Coastal Program in North Carolina
Pocosin Lakes National Wildlife Refuge. Photo by Dale Suiter/USFWS.
North Carolina has a vast and rich coastal ecosystem that many people depend on to make their living whether it is through fishing, farming or the support of recreational activities. The coastal program is not just limited to the sandy beaches of North Carolina’s coast, but also its extensive river system that empties into the Pamlico Sound and the Atlantic Ocean. The coastal program focuses on collaboration and objective science to solve environmental problems in very tangible ways, on a scale meaningful to the general public.
With the large and continuing population shift to the South and to the coast along with climate change there is a real threat of loss of natural habitat. The coastal program in North Carolina has restored, protected or enhanced more than 36,000 acres of habitat important for rare plants and animals. Together with its partners it has restored fish access to more than 1,500 miles of river and streams through the removal of dams or the building of fish ladders. The Coastal Program in North Carolina along with its partners has been instrumental in the development of techniques that restore habitat such as new seedling technology for the Atlantic White cedar, a globally threatened ecosystem.
Habitats of Special Concern
Atlantic White Cedar Stand.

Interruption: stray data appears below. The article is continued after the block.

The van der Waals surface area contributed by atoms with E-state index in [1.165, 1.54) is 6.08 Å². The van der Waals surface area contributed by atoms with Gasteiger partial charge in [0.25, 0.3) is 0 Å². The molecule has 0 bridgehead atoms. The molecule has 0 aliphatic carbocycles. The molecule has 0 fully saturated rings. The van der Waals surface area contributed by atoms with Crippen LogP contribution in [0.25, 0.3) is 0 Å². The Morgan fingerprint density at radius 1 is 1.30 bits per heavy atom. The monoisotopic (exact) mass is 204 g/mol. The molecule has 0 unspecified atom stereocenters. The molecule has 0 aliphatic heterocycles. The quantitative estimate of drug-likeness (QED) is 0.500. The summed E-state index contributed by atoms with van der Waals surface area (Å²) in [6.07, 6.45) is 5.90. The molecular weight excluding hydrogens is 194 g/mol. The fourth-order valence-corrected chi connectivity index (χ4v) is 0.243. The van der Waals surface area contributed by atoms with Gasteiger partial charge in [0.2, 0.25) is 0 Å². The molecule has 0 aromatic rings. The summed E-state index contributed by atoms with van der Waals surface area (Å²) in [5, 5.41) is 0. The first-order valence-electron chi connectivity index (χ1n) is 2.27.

Rare Plants, Animals and Natural Communities: There are many land and aquatic habitats in the North Carolina Coastal region that are vital to the survival of rare plant and animal species including 22 endangered species, six threatened species, and 65 state-designated rare plants animal and natural communities.
Wetlands: Wetland habitats in the North Carolina Coastal region include freshwater marshes, bottomland hardwoods forests, salt marshes, pocosin, pine savannahs, nonalluvial wetland forests, and wet pine flats.
Spawning areas: The rivers of North Carolina Coastal region provide spawning habitat for migratory fish such as striped bass, shad, and herring that live in the ocean but must migrate up freshwater rivers to spawn.
What we are doing to help
Atlantic Short-nosed Sturgeon. Drawing by Duane Raver.
The Coastal program along with it partners are working together to secure essential habitat for:
The reproduction and rearing of important migratory fish such as striped bass, American shad, herring and sturgeon;
Threatened and endangered species to include the red wolf, sea turtles that nest on the North Carolina coast, tar spiny mussel, rough-leaved loosestrife, wood stork and many others;
Habitat for migratory birds that call North Carolina home during the winter months;
And the globally threatened Atlantic White Cedar Ecosystem.
What do we need to continue our mission?
Continued support from local, state, governmental and nongovernmental officials and agencies for ongoing efforts to protect North Carolina’s coastal habitat
Continued cooperation with the scientific community so sound judgments can be made
Support for expansion into newly formed partnerships locally and nationally
View Reports, Information and References generated by the North Carolina Coastal Program.
Mike Wicker, Coastal Program Coordinator, Raleigh Field Office.